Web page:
However, despite the promise and first successes of DNDi and many other initiatives, it is important to remember that our efforts, successes, the engagement of new actors, including the pharmaceutical industry, and support from donors over the past decade are still part of an experiment, and are thus fragile. There is still a systemic lack of R&D to address the needs of patients without purchasing power. A recent study published in October 2013 shows a persistent deficiency in truly new therapeutics for neglected diseases, despite a certain degree of progress and acceleration in R&D. From 2000 to 2011, of the totality of new drugs and vaccines approved for all diseases, 4% were for neglected diseases (defined broadly as diseases prevalent primarily in poor countries). The main progress made has been in repurposing or combining existing drugs. Of those that were truly new drugs, 1% were for neglected diseases. So is the ‘fatal imbalance’ really a thing of the past?
Unfortunately it is not, but the future holds promise, especially if we learn constructively from the past decade. We have seen that it is possible to develop quality, adapted, and affordable new health technologies for neglected patients. But not with a traditional market-driven approach. Generating public health breakthroughs, building and maintaining cross-sector partnerships notably with partners from neglected disease-endemic countries, increasing and sustaining funding needed to build on the progress of the past decade, establishing new incentives and open collaboration models, and implementing strategies for patient access to health all have to be part of the way forward.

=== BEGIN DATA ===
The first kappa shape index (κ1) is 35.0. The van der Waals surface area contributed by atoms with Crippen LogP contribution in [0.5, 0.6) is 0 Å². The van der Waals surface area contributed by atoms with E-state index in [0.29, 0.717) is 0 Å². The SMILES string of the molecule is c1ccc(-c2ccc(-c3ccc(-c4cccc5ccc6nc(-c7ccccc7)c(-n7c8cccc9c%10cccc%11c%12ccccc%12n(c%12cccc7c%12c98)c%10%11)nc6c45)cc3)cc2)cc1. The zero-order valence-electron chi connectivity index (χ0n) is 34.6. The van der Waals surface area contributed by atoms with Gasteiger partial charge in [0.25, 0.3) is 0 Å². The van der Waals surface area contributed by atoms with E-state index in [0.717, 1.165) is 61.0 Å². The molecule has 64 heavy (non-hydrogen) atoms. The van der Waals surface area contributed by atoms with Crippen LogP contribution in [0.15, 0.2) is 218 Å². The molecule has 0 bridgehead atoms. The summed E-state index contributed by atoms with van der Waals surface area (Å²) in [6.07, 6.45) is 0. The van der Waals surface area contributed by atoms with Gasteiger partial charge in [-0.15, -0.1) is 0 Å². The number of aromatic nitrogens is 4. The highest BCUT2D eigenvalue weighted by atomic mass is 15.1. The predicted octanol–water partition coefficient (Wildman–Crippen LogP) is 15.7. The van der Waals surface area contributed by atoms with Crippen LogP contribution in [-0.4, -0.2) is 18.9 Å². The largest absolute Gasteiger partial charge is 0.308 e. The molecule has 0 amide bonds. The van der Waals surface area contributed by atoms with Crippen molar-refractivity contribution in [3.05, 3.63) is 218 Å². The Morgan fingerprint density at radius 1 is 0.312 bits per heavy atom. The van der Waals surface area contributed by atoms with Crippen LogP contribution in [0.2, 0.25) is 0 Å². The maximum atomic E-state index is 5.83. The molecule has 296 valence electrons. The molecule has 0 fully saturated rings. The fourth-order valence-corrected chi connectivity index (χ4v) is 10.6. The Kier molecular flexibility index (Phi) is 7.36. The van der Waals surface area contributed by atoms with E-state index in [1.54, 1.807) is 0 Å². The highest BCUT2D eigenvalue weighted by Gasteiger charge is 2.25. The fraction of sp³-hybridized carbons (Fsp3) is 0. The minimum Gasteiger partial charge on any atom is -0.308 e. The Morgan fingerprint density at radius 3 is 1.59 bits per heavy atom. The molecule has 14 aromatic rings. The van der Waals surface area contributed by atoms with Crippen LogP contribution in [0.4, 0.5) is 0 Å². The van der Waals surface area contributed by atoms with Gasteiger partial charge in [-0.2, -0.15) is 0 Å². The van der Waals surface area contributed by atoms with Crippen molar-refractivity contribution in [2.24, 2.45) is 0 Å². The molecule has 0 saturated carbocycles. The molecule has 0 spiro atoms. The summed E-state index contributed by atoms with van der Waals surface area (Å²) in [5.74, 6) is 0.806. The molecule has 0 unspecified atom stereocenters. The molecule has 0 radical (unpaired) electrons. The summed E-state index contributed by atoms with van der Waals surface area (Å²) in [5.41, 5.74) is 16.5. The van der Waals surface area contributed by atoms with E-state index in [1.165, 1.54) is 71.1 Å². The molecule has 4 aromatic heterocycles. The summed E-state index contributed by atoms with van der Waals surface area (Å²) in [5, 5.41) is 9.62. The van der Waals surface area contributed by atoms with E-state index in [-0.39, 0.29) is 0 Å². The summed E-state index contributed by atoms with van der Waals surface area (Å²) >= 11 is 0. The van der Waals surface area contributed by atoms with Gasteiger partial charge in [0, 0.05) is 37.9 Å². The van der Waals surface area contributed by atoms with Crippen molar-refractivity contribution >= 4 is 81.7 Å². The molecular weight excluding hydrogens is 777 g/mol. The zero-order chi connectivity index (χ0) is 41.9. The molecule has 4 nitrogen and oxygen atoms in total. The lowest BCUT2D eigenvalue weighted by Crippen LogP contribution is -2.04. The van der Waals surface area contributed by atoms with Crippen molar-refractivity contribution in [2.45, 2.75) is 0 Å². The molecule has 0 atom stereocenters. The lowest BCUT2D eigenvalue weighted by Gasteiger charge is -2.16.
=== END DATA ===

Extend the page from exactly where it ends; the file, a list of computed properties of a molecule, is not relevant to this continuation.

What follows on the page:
Our efforts have also been accompanied by a decade of international negotiations and expert reports at the WHO, analysing and debating the need and feasibility of a global framework for essential health R&D for the health needs of the poor. These discussions are clear about the necessity of ensuring health R&D priorities are set based on needs and not markets, securing new and more importantly sustainable financing, and establishing an enabling policy environment that guarantees that innovation is linked to access for patients most in need.
The opportunity we have today as a research community is enormous. We have made breakthroughs and we need to ensure that these experiments lead to sustainable R&D models that continue to search for greater efficiency, greater openness, and greater coordination.
DNDi and PLOS are celebrating 10 years of existence, 10 years of what we could call an experimental process in generating innovation for global public health needs. We hope that others will join us in thinking about how open models can better deliver for the health needs of the poor.
Dr Bernard Pécoul is the Executive Director of the Drugs for Neglected Diseases initiative. Prior to his involvement with the DNDi, Dr Pécoul was Director of the MSF Campaign for Access to Essential Medicines, Executive Director of MSF-France, a co-founder of the centre for epidemiological research Epicentre, and an MSF field physician in Africa, Latin America, and Asia.
The Less Neglect, More Openness: Two ‘Grand Experiments’ in Health Innovation by PLOS Blogs Network, unless otherwise expressly stated, is licensed under a Creative Commons Attribution 4.0 International License.